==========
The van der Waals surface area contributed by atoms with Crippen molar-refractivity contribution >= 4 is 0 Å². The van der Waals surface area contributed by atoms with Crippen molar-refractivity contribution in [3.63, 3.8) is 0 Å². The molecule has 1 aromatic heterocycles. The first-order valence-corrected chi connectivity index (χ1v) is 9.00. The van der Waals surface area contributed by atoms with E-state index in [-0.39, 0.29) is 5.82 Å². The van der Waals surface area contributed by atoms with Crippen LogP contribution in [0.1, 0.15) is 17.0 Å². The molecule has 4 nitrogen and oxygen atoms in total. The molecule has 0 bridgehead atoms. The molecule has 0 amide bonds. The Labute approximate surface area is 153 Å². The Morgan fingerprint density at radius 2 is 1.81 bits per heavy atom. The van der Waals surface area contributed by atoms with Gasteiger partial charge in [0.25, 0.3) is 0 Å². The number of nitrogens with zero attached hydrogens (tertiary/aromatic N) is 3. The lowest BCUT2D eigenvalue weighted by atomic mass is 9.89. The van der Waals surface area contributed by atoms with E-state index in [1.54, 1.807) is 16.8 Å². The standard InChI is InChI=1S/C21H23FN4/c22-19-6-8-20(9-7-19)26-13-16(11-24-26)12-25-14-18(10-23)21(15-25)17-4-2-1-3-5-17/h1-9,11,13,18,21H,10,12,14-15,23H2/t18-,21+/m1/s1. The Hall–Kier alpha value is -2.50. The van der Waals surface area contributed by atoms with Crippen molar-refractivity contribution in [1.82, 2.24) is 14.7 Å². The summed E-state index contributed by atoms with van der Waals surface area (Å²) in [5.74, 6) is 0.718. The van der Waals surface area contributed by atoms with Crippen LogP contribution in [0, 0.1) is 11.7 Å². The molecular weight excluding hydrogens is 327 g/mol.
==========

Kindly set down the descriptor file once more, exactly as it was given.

The van der Waals surface area contributed by atoms with Crippen molar-refractivity contribution >= 4 is 0 Å². The van der Waals surface area contributed by atoms with Crippen molar-refractivity contribution in [3.63, 3.8) is 0 Å². The molecule has 1 aromatic heterocycles. The first-order valence-corrected chi connectivity index (χ1v) is 9.00. The van der Waals surface area contributed by atoms with E-state index in [-0.39, 0.29) is 5.82 Å². The van der Waals surface area contributed by atoms with Crippen LogP contribution in [0.1, 0.15) is 17.0 Å². The molecule has 4 nitrogen and oxygen atoms in total. The molecule has 0 bridgehead atoms. The molecule has 0 amide bonds. The Labute approximate surface area is 153 Å². The Morgan fingerprint density at radius 2 is 1.81 bits per heavy atom. The van der Waals surface area contributed by atoms with Gasteiger partial charge in [0.25, 0.3) is 0 Å². The number of nitrogens with zero attached hydrogens (tertiary/aromatic N) is 3. The lowest BCUT2D eigenvalue weighted by atomic mass is 9.89. The van der Waals surface area contributed by atoms with E-state index in [1.54, 1.807) is 16.8 Å². The standard InChI is InChI=1S/C21H23FN4/c22-19-6-8-20(9-7-19)26-13-16(11-24-26)12-25-14-18(10-23)21(15-25)17-4-2-1-3-5-17/h1-9,11,13,18,21H,10,12,14-15,23H2/t18-,21+/m1/s1. The Hall–Kier alpha value is -2.50. The van der Waals surface area contributed by atoms with Crippen molar-refractivity contribution in [1.82, 2.24) is 14.7 Å². The summed E-state index contributed by atoms with van der Waals surface area (Å²) in [5.74, 6) is 0.718. The van der Waals surface area contributed by atoms with Crippen LogP contribution in [0, 0.1) is 11.7 Å². The molecular weight excluding hydrogens is 327 g/mol.